An essential part of sports safety is proper conditioning. With effective warm-ups, athletes can prevent injuries which could potentially keep them out of the game. Coaches and even Athletic Trainers should teach these skills and explain their importance.
BENEFITS OF A WARM-UP
The purpose of a warm-up prior to strenuous activity or competition is to both prevent injury and improve your athletic performance. Warming up allows your deep muscle temperatures to increase, which allows for increased flexibility. Research has found many other benefits of warming up, which Wikipedia lists:
- Release of adrenaline
- Increased heart rate
- Increased production of synovial fluid between joints to reduce friction
- Dilation of capillaries
- Efficiency of joint
- The oxygen in blood travels with greater speed and at a higher volume
- Decreased viscosity of blood and within the muscle
- Removal of lactic acid
- Supply of energy through breakdown of glycogen
- Increase of muscle metabolism
- Increase of speed in nerve impulse conduction[/twocolumns]
TYPES OF WARM-UPS
Generally, three types of warm-ups are often seen: Passive, General/Non-Specific, and Dynamic/Specific.
Passive warm-ups involve increasing body temperatures through external means, such as a sauna, hot tub, massage, steam bath, or hot shower. While this type of warm-up may be suitable for someone with physical limitations, it is unlikely to greatly enhance the performance of an athlete.
General/Non-specific warm-ups offer more in the way of increasing the internal temperature of an athlete’s muscles. This routine should consist of light activity designed to slowly raise the heart rate and internal temperatures. Athletes and coaches should consider their subsequent athletic activity when determining the duration and intensity of a warm-up. General warm-ups can last anywhere from 10-20 minutes and involve activities which use the major muscle groups. Walking, jogging, jumping rope, cycling, or calisthenics would be sufficient.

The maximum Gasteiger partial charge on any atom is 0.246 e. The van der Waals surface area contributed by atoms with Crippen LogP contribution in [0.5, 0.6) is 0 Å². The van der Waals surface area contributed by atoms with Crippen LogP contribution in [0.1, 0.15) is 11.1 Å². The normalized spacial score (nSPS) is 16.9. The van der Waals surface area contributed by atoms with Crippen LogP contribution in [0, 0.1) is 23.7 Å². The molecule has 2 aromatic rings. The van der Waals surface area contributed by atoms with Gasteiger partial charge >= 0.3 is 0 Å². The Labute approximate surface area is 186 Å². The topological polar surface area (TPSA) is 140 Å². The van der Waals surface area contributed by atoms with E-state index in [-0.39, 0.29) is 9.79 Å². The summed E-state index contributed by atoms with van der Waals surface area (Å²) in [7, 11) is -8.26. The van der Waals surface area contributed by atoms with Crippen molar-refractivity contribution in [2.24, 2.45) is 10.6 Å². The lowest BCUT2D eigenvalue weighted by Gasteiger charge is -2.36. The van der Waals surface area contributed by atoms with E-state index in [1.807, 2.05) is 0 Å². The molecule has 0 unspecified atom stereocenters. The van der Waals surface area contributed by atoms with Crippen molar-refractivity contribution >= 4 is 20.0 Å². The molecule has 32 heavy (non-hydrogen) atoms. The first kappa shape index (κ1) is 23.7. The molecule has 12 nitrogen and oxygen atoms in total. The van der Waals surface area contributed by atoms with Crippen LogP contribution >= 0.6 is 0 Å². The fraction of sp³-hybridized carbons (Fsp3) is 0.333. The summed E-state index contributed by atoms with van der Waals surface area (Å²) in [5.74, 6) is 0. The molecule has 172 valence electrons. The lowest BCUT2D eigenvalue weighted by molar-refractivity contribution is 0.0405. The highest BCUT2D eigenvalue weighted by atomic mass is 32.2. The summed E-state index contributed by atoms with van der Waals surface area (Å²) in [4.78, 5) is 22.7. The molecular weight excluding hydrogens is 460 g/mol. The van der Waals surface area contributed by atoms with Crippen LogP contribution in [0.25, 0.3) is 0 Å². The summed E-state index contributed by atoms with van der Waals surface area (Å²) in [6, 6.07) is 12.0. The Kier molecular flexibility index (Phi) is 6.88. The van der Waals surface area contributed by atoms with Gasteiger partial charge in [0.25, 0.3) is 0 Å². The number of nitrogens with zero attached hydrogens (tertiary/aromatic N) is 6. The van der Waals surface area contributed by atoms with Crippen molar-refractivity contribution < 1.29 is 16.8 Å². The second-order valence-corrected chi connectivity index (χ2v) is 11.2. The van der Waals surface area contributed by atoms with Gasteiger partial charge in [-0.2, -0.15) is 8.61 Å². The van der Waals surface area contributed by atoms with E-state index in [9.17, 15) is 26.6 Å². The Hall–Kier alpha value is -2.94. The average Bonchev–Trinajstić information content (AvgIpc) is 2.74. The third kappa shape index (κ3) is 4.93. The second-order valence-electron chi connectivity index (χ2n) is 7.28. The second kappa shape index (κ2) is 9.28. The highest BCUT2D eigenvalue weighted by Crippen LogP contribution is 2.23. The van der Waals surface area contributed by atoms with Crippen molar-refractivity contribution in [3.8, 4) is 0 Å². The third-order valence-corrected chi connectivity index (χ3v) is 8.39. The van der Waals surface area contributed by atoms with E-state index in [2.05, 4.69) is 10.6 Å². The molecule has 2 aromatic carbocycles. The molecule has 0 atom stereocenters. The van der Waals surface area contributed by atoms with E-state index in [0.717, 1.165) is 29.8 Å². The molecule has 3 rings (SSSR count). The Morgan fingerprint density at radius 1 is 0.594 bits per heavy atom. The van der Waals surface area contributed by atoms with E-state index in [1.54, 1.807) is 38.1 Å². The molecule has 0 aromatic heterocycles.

Dynamic/Specific warm-ups are best suited for intense competition. The word “dynamic” simply means “in motion.” This combines preventive aspects of a general warm-up with performance-enhancing motions and activities, as well as with dynamic stretching. By putting chosen joints and muscles in constant movement, an athlete is less likely to suffer injury and is also able to respond more explosively during competition. As simple Google search for “dynamic warm-ups for <insert sport name>” will yield an array of dynamic warm-up routines.
STRETCHING DURING WARM-UP
Traditionally, many general warm-ups included physical activity followed by static stretching, that is holding a stretch for a minimum of 10-30 seconds. In recent years numerous studies have shown that static stretching should be eliminated from warm-up routines and replaced with dynamic stretching (constantly moving through a stretch). However, a post-workout cool down period is the perfect time to incorporate static stretching.